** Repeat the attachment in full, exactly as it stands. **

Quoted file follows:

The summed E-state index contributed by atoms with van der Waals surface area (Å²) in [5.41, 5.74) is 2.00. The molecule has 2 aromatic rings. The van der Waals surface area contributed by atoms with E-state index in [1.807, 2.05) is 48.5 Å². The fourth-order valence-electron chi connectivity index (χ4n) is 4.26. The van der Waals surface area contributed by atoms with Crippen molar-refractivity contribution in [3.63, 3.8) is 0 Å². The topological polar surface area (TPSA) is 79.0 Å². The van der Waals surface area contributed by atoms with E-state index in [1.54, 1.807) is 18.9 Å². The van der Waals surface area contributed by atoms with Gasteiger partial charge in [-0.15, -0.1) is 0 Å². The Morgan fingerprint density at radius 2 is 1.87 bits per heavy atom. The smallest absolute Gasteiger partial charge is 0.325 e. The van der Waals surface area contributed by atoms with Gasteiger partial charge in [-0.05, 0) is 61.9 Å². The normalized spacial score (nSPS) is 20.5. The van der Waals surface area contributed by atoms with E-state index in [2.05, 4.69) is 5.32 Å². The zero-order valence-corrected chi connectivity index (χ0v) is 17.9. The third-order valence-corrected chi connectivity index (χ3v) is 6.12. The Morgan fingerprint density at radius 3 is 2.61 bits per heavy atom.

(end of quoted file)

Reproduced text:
The summed E-state index contributed by atoms with van der Waals surface area (Å²) in [5.41, 5.74) is 2.00. The molecule has 2 aromatic rings. The van der Waals surface area contributed by atoms with E-state index in [1.807, 2.05) is 48.5 Å². The fourth-order valence-electron chi connectivity index (χ4n) is 4.26. The van der Waals surface area contributed by atoms with Crippen molar-refractivity contribution in [3.63, 3.8) is 0 Å². The topological polar surface area (TPSA) is 79.0 Å². The van der Waals surface area contributed by atoms with E-state index in [1.54, 1.807) is 18.9 Å². The van der Waals surface area contributed by atoms with Gasteiger partial charge in [-0.15, -0.1) is 0 Å². The Morgan fingerprint density at radius 2 is 1.87 bits per heavy atom. The smallest absolute Gasteiger partial charge is 0.325 e. The van der Waals surface area contributed by atoms with Gasteiger partial charge in [-0.05, 0) is 61.9 Å². The normalized spacial score (nSPS) is 20.5. The van der Waals surface area contributed by atoms with E-state index in [2.05, 4.69) is 5.32 Å². The zero-order valence-corrected chi connectivity index (χ0v) is 17.9. The third-order valence-corrected chi connectivity index (χ3v) is 6.12. The Morgan fingerprint density at radius 3 is 2.61 bits per heavy atom.